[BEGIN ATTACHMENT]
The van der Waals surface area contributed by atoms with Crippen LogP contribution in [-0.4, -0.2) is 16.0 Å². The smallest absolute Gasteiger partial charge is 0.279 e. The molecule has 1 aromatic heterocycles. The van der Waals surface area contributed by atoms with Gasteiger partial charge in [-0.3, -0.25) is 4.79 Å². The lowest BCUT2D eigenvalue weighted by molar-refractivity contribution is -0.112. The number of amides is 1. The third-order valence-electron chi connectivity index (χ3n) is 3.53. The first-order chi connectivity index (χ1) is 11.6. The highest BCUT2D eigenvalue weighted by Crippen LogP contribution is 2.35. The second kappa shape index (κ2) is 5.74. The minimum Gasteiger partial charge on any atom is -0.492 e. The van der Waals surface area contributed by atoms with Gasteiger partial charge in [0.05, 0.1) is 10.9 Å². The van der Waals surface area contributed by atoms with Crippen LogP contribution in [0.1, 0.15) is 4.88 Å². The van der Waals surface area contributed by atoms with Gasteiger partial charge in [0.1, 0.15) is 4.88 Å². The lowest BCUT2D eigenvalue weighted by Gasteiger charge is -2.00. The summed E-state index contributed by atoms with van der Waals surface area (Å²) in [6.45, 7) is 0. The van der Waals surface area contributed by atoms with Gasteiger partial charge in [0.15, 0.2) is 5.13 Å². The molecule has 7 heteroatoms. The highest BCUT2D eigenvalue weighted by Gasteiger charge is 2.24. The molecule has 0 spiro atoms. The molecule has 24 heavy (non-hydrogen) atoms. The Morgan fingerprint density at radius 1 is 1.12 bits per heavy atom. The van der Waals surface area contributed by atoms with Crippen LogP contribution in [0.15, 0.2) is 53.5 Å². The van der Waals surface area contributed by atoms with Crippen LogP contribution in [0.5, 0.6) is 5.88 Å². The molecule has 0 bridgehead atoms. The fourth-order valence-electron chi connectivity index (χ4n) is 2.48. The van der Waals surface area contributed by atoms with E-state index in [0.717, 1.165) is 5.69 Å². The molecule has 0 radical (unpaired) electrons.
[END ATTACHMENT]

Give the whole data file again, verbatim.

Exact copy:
The van der Waals surface area contributed by atoms with Crippen LogP contribution in [-0.4, -0.2) is 16.0 Å². The smallest absolute Gasteiger partial charge is 0.279 e. The molecule has 1 aromatic heterocycles. The van der Waals surface area contributed by atoms with Gasteiger partial charge in [-0.3, -0.25) is 4.79 Å². The lowest BCUT2D eigenvalue weighted by molar-refractivity contribution is -0.112. The number of amides is 1. The third-order valence-electron chi connectivity index (χ3n) is 3.53. The first-order chi connectivity index (χ1) is 11.6. The highest BCUT2D eigenvalue weighted by Crippen LogP contribution is 2.35. The second kappa shape index (κ2) is 5.74. The minimum Gasteiger partial charge on any atom is -0.492 e. The van der Waals surface area contributed by atoms with Gasteiger partial charge in [0.05, 0.1) is 10.9 Å². The van der Waals surface area contributed by atoms with Crippen LogP contribution in [0.1, 0.15) is 4.88 Å². The van der Waals surface area contributed by atoms with Gasteiger partial charge in [0.1, 0.15) is 4.88 Å². The lowest BCUT2D eigenvalue weighted by Gasteiger charge is -2.00. The summed E-state index contributed by atoms with van der Waals surface area (Å²) in [6.45, 7) is 0. The van der Waals surface area contributed by atoms with Gasteiger partial charge in [0.15, 0.2) is 5.13 Å². The molecule has 7 heteroatoms. The highest BCUT2D eigenvalue weighted by Gasteiger charge is 2.24. The molecule has 0 spiro atoms. The molecule has 24 heavy (non-hydrogen) atoms. The Morgan fingerprint density at radius 1 is 1.12 bits per heavy atom. The van der Waals surface area contributed by atoms with Crippen LogP contribution in [0.15, 0.2) is 53.5 Å². The van der Waals surface area contributed by atoms with Crippen LogP contribution in [0.5, 0.6) is 5.88 Å². The molecule has 0 bridgehead atoms. The fourth-order valence-electron chi connectivity index (χ4n) is 2.48. The van der Waals surface area contributed by atoms with E-state index in [0.717, 1.165) is 5.69 Å². The molecule has 0 radical (unpaired) electrons.